It seems that recently I have been presented with an onslaught of male jazz singers that seem to be…well…confused and moody.
Everyone who likes vocal music likes it for their own particular reasons. Obviously having a good voice and the ability to sing in tune is a nice start. And be it a male or female singer, I enjoy an uptempo vocal tune that shows a little fun or a little attitude, and a ballad that makes its best attempt to tug at the heartstrings.
As far as the female singers go – keep up the good work. I’m happy hearing Dianne Reeves and Roberta Gambarini swing, Maria Muldaur and Ernestine Anderson lay down the law and tell it like it is, and hear Diana Krall and Tierney Sutton sing great versions of ballads like A Case of You and Two For the Road.
I feel like when I am listening to them, their personalities and talents are reflected in the music they are choosing to sing.
But lately, I feel like the guys are letting me down a bit. There are exceptions, of course. Ever since his 2004 recording Twentysomething, I’ve been impressed with what British vocalist Jamie Cullum has been doing. Cullum, maybe more than anyone that could qualify as a jazz vocalist, reflects his personality in his music. You listen to one Jamie Cullum album, and you feel like you know what you are in for if you were to head out for a night on the town with him. His voice and attitude match his lyrics and music, and it makes sense.
He has attitude. But this attitude doesn’t confuse you, the way I am confused by what other male vocalists of today are trying to convey. It is as if they are so confused about how to express their personality through their voice, that it has just got them feeling mopey, lethargic, and overly contemplative, and that’s how it sounds. Some great male vocalists sang sad songs (Johnny Hartman, for example), but these sad songs had purpose. A girl left them. The dog ran away. We can all relate to that kind of sadness and the voice that is expressing it to us.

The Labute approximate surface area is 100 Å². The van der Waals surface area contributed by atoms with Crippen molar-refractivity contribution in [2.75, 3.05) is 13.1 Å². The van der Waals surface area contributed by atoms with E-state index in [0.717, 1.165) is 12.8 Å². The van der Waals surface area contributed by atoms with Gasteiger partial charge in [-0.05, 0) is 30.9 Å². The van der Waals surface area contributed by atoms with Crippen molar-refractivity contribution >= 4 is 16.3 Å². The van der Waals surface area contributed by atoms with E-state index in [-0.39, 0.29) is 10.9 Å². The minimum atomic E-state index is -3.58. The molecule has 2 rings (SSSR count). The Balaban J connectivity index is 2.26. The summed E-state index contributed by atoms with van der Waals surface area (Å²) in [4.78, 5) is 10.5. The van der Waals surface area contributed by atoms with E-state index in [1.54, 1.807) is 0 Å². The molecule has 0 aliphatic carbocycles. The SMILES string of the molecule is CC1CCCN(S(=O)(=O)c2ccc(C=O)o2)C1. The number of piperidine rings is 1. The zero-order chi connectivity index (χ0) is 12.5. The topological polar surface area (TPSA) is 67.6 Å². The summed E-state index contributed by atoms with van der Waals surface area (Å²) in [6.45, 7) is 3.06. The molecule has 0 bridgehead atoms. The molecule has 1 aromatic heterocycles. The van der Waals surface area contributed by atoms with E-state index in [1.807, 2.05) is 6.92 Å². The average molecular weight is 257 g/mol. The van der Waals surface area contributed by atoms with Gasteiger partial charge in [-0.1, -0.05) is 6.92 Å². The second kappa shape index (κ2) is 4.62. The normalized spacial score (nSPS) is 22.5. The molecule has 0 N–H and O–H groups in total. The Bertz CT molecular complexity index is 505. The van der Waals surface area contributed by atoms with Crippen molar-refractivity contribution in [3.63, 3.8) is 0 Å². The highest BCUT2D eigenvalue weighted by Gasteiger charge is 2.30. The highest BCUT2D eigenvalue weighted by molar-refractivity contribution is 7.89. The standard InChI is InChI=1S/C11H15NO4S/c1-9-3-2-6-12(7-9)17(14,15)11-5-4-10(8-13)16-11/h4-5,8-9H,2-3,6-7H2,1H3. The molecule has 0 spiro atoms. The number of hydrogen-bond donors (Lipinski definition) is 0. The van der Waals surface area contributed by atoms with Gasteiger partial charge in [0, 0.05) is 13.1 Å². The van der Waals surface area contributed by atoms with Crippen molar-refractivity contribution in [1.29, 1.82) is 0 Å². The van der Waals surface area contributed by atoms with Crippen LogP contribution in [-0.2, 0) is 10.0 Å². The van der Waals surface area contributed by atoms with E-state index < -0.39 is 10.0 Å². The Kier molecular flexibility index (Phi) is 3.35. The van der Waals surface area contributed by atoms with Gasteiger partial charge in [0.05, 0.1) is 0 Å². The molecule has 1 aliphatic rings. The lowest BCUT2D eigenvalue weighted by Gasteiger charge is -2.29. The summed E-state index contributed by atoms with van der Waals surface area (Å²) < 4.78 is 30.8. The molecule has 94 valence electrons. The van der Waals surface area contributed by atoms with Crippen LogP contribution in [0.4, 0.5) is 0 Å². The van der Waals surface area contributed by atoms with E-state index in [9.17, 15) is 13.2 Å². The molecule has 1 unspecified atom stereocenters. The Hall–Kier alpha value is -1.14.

But no song is going to tug at your heartstrings, or make you smile or dance, if it doesn’t make sense to you. A song will never matter, no matter how pretty the strings or horns sound in the background, if there is no way for the listener to relate, or in many cases, even understand what the singer is trying to say. And if the singer cannot communicate, be it via the lyrics, emotion, or both, it just doesn’t work.
5 Replies to “To the Vocalists”
Wanted to say hi and introduce myself aftering seeing your blog for the first time with your post about vocalists (reposted on Twitter). Would love to touch base: at email@example.com or @ellifordyce2 (http://www.ellifordyce.net).
My pet peeve lately has been the very young, mostly female singers who really are not telling the story of the song. They get the lyrics wrong, and don’t convey the songwriter’s inteded meaning. It’s not that they’re interpreting…it’s that they haven’t lived long or hard enough to understand the stories.
“You go to my head, like a sizzling spark of burgundy blue…”??? Obviously, unclear on the concept.
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and thanks for caring about vocals.
Yes you hit it with Jamie Cullum… I have been a fan of his for about 6 years now and he is basically just what you see up on stage… Of course now hanging out with him would be a little different.. he has a lovely wife…Sophie Dahl and when I hear his songs at least I know just who he is singing all those lovely melodies to. But he is funky and a bit crazy too.
THE BENNY GOODMAN – RED NORVO “FIGHT” WAS JUST A PUT ON, A JOKE. THEY HAD BEEN DOING THAT AS PART OF THE ACT FOR YEARS! THIS SHOW WAS FILMED IN ADVANCE, ANYTHNG THAT WAS NOT REHEASED WAS DELEATED. ANYWAY, IT WAS PART OF THE ACT.